No Prime Minister has made so many trips to Kashmir in such a short span as Narendra Modi. But his latest outing – fourth since he took over as the PM in May last year — was billed as “historic” and “a new beginning” by the ruling People’s Democratic Party much before his touchdown at Srinagar.
Even chief minister Mufti Mohammad Sayeed made all the right noises in the run up to much-hyped visit. He lavishly praised Modi as “tolerant and exclusive” in the backdrop of a nation-wide clamour against growing intolerance. As patriarch of a Kashmir-centric party, Mufti knew the signficance of atmospherics only too well. His gambit of inviting prime minister to address a public rally hinged on Modi going beyond the package and reaching out to both Kashmiris and Pakistan.
The Valley, where a sense of alienation is as deep-rooted as Chinars, was expecting the Vajpayee 2.0 — a step forward on former prime minister’s pragmatic paradigm of ‘Insaaniyat, Jamhooriyat and Kashmiriyat’ for resolution of internal and external dimensions of the vexed Kashmir imbroglio.
Modi delivered a hefty package but skipped the political nuance and narrative on Kashmir, the ground zero of India-Pakistan conflict. But, by making development and employment as the fulcrum of his vision for a “new and modern Kashmir”, the PM has signalled a shift in his Kashmir policy. The development gambit is aimed at forging a new narrative in consonance with a “home grown” solution, de-hyphenating Kashmir from Pakistan.
That Modi has re-interpreted the Vajpayee mantra sans a larger political context of the dispute was not lost on many in Kashmir. Former chief minister Omar Abdullah was quick to discern the shift : “Vajpayee employed three words to address the issue of Kashmir from a political standpoint while extending a hand of friendship to Pakistan”. Money cannot solve the Kashmir issue, only political initiative can, he said. That view resonates widely across the Valley.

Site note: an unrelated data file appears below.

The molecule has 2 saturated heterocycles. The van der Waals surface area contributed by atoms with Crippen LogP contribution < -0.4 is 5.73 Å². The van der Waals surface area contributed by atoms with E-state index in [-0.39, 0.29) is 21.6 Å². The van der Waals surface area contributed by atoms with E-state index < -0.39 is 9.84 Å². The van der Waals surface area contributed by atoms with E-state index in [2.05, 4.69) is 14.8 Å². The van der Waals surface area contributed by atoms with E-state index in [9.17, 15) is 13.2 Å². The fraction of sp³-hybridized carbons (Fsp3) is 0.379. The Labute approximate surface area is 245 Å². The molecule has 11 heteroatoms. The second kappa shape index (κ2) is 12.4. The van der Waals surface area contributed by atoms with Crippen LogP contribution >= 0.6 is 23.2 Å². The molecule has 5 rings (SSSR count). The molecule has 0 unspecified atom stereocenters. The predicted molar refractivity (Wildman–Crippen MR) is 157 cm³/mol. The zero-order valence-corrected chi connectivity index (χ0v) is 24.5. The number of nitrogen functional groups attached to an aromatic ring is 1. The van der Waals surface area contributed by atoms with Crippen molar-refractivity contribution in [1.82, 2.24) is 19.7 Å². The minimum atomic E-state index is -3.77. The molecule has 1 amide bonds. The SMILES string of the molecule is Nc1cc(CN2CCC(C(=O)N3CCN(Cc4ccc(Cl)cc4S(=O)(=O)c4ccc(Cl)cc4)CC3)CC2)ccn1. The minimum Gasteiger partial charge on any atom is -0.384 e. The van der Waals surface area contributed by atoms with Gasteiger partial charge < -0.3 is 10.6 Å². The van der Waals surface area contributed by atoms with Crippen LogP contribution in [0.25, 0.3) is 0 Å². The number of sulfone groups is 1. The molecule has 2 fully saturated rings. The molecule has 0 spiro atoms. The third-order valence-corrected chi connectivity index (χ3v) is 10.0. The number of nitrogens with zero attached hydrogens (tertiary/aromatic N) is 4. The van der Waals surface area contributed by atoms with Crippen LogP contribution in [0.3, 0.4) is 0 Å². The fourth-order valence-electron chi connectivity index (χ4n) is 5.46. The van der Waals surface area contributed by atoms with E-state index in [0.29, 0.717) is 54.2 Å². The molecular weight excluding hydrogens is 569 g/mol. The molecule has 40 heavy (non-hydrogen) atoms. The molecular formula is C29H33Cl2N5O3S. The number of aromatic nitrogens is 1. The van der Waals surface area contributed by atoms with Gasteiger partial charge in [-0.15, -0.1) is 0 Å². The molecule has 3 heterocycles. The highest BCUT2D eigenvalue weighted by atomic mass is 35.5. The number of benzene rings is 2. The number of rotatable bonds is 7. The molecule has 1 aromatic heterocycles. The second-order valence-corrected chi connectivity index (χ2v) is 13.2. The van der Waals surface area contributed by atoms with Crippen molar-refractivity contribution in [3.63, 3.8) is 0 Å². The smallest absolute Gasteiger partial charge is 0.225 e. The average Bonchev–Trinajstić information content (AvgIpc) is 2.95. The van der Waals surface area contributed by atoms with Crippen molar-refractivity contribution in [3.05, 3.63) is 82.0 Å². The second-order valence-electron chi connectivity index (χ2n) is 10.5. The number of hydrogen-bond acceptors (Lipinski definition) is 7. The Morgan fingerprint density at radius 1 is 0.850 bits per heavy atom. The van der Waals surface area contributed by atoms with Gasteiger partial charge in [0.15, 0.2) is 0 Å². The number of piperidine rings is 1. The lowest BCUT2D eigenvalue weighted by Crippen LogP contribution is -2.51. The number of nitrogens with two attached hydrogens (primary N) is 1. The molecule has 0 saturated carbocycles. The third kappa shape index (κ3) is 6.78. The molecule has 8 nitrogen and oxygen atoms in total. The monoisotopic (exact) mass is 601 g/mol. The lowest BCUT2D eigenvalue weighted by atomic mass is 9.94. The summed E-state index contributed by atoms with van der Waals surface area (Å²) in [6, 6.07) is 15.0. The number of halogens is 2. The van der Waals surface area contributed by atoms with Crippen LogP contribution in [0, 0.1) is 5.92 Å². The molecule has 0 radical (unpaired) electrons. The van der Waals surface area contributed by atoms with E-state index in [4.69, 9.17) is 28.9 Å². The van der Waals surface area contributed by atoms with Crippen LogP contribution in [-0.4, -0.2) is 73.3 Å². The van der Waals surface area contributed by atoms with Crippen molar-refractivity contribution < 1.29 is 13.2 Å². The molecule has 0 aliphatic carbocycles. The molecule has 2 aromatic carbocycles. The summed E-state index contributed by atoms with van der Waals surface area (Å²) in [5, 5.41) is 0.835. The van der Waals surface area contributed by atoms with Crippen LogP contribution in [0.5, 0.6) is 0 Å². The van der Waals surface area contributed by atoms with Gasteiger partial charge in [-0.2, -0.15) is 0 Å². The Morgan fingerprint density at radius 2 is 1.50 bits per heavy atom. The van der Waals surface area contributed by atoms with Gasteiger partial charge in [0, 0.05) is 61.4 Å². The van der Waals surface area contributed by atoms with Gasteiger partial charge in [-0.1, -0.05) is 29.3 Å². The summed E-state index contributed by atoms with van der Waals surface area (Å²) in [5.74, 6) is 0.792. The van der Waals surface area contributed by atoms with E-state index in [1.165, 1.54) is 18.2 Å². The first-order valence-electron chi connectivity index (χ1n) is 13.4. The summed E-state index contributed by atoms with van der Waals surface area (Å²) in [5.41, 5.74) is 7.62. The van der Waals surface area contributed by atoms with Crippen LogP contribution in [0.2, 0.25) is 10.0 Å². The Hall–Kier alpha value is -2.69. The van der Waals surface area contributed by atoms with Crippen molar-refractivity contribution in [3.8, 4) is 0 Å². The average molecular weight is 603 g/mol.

With Modi steering clear of political articulation on Kashmir dialogue, a sense of diappointment was all-too-evident in PDP which swears by dialogue with separatists and Pakistan. In fact, engagement with even those who don’t believe in the Indian Constiution is part of ‘Agenda of Alliance’ — a common minimum programme of the BJP-PDP alliance.
At another level, PDP was expecting Prime Minister to address the Kashmiris’ anxieties, rather that of entire Muslim community in the context of the killing of a Kashmir truck driver and the Dadri lynching.
“Here was Modi’s chance to redeem himself on the platform of a Muslim-majority state and emerge as a statesman. But he didn’t take it,” a close aide of the chief minister said.
Modi’s new paradigm of addressing the Kashmir issue only through development is unlkely to go well with PDP’s core constituency and may put strain on its ties with the BJP which has all its political stakes in the Hindu-dominated Jammu.
In that sense, Modi’s hugely symbolic address from Sher-e-Kashmir stadium has not lived up to popular expectations, and it could turn out to be yet another chapter in Kashmir’s history of missed opportunities.